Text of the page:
Adam Montefiore more »

Passover is here again. I have for a long time associated Passover with wine. For me it is the Festival of Wine, not the Festival of Unleavened Bread or Festival of Freedom. To taste four glasses, potentially four wines, and be a good Jew at the same time is very tempting. It is like having the best of two worlds.

For the wine trade the festival is a blessing. A religion which says you have to purchase wine as a mitzvah, is good for the wineries. Many will not admit it, but they look forward to Pesach, from one Pesach to the next! For the consumer it is an opportunity to buy wines at what are likely to be the cheapest prices all year. Attractive promotions abound as shops and supermarkets try to steal a march on the rivals. For the wine lover it provides opportunities to play.

In my family, each Pesach is a special wine tasting which is either themed, a vertical tasting or a particular variety. Alternatively it is an opportunity to open those bottles that lurk at the back of the wine fridge awaiting a special occasion.

There is something of the Roman banquet in a Seder Night. In a classic banquet one starts with a sparkling wine as an aperitif, move on to whites with the first course, reds with the main course and finally a sweet dessert wine with the pudding. For the Seder I recommend starting with a sparkling wine, if you want to ape a real banquet, but more popular may be a Moscato, light, low alcohol, sweet and slightly sparkling, for those are nervous about drinking on an empty stomach. For the second glass I would choose a white wine and this I would go on to serve with the starters of the meal. This could be dry or semi dry depending on your guest's preference. I prefer to be inclusive with big parties, and so will choose wines so as many people as possible will enjoy them. If you end up with Moscatos and Gewurztraminers and the aunt who hates wine likes it and has a smile on her face, then it is mission accomplished as far as I am concerned.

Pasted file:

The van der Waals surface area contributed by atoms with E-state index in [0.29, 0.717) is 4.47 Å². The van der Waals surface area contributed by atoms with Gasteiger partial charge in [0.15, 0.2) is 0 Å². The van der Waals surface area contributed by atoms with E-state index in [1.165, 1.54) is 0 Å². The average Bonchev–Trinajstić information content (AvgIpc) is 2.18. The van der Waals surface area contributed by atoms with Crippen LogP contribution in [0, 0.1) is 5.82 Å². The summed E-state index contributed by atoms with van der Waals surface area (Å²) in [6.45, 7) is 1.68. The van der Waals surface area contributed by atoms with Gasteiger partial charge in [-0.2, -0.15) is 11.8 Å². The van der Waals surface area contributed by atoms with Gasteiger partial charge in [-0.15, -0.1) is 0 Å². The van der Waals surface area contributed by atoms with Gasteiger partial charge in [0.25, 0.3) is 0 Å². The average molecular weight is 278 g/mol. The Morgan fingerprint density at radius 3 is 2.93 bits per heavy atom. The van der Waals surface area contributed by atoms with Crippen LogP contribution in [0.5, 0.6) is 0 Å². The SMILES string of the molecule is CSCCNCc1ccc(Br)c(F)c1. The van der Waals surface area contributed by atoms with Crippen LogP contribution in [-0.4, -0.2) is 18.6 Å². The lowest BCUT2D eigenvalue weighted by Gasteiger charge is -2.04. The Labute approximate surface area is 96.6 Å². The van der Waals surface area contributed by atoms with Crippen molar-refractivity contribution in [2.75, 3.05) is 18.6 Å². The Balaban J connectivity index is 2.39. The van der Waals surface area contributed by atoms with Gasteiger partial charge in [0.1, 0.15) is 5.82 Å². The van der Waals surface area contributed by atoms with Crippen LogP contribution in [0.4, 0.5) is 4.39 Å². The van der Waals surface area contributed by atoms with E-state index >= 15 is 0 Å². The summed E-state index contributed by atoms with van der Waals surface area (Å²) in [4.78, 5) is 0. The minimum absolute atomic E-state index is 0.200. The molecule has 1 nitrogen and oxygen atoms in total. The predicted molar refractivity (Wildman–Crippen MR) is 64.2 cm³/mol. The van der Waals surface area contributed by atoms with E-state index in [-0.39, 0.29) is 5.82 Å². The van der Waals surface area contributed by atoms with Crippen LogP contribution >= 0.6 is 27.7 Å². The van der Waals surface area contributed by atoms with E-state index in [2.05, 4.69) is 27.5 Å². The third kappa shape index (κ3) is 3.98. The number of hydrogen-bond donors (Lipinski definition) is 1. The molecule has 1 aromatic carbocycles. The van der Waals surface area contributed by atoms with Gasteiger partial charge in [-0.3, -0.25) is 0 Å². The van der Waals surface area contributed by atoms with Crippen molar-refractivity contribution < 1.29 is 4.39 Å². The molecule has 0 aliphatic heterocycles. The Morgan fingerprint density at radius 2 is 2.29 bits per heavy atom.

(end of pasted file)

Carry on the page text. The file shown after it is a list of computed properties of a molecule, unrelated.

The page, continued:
The red wine I would serve with the main course and go on to use it for the third glass. I would end with a sweet dessert wine for the fourth glass. Traditionalists will insist on kiddush wine, I just suggest you serve it cold if this is your minhag. It makes it so much more palatable. Some choose grape juice, with children in mind. Others mix grape juice and Kiddush wine. If you get to this creative idea I suggest Moscato or one of the similar red wines (Carmel & Teperberg Wineries have one) if your tradition insists on red.

If you have only a small family group as I do, with no less than three people in the wine trade, you can have a ball. One can afford to drink some good wines. I get out my Grandfather’s cut glass decanters, open something memorable and provide a unique wine experience. One option, if I was to indulge myself, would be to select the best Israeli wines of today. If I did this today, my personal choice would be a selection from:

Yarden Blanc de Blancs , Tzora Shoresh Blanc, Clos de Gat Chardonnay, Flam Noble, Castel Grand Vin, Margalit Enigma and Yarden HeightsWine.

The Blanc de Blancs, Shoresh, Clos de Gat and HeightsWine are arguably the finest sparkling, sauvignon blanc, chardonnay and dessert wines in Israel. As far as the reds are concerned, it is far more complicated. The Grand Vin, Enigma and Noble are all Bordeaux style blends based on Cabernet Sauvignon. Each is outstanding but there are certainly others worth considering too.

However, if I was on one of those temporary assembled long tables with plastic table clothes, disposable plates and all the cousins, uncles and aunts present, the focus of the wine aspect would change. Obviously, it does not make sense to waste good wine. It would simply be too expensive too. For this group, I would go budget.